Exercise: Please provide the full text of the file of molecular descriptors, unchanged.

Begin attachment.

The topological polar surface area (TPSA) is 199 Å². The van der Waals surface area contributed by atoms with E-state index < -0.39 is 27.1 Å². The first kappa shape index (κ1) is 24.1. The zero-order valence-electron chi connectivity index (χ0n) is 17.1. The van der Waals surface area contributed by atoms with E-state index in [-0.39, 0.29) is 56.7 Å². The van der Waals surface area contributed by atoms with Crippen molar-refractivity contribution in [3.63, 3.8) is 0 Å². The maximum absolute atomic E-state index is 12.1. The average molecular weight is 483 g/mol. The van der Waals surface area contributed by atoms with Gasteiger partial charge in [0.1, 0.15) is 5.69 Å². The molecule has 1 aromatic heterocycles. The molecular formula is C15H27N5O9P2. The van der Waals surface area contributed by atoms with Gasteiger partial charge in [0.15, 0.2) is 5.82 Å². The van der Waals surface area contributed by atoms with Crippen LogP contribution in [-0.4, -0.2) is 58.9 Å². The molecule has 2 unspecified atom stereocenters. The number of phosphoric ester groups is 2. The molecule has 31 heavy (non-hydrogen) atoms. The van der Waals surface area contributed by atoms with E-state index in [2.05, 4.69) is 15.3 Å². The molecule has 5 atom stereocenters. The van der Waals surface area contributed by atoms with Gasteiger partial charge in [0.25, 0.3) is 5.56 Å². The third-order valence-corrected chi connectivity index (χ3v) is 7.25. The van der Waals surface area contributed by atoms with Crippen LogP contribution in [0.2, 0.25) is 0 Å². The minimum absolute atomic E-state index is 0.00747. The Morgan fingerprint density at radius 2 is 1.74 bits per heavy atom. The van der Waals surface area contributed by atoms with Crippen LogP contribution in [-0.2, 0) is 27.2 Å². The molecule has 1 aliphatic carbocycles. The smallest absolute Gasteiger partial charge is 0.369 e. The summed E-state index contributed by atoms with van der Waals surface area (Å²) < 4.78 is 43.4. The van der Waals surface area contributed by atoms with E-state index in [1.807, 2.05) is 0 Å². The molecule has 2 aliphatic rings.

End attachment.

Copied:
The topological polar surface area (TPSA) is 199 Å². The van der Waals surface area contributed by atoms with E-state index < -0.39 is 27.1 Å². The first kappa shape index (κ1) is 24.1. The zero-order valence-electron chi connectivity index (χ0n) is 17.1. The van der Waals surface area contributed by atoms with E-state index in [-0.39, 0.29) is 56.7 Å². The van der Waals surface area contributed by atoms with Crippen molar-refractivity contribution in [3.63, 3.8) is 0 Å². The maximum absolute atomic E-state index is 12.1. The average molecular weight is 483 g/mol. The van der Waals surface area contributed by atoms with Gasteiger partial charge in [0.1, 0.15) is 5.69 Å². The molecule has 1 aromatic heterocycles. The molecular formula is C15H27N5O9P2. The van der Waals surface area contributed by atoms with Gasteiger partial charge in [0.15, 0.2) is 5.82 Å². The van der Waals surface area contributed by atoms with Crippen LogP contribution in [-0.4, -0.2) is 58.9 Å². The molecule has 2 unspecified atom stereocenters. The number of phosphoric ester groups is 2. The molecule has 31 heavy (non-hydrogen) atoms. The van der Waals surface area contributed by atoms with E-state index in [2.05, 4.69) is 15.3 Å². The molecule has 5 atom stereocenters. The van der Waals surface area contributed by atoms with Gasteiger partial charge in [0.25, 0.3) is 5.56 Å². The third-order valence-corrected chi connectivity index (χ3v) is 7.25. The van der Waals surface area contributed by atoms with Crippen LogP contribution in [0.2, 0.25) is 0 Å². The minimum absolute atomic E-state index is 0.00747. The Morgan fingerprint density at radius 2 is 1.74 bits per heavy atom. The van der Waals surface area contributed by atoms with Crippen LogP contribution in [-0.2, 0) is 27.2 Å². The molecule has 1 aliphatic carbocycles. The smallest absolute Gasteiger partial charge is 0.369 e. The summed E-state index contributed by atoms with van der Waals surface area (Å²) < 4.78 is 43.4. The van der Waals surface area contributed by atoms with E-state index in [1.807, 2.05) is 0 Å². The molecule has 2 aliphatic rings.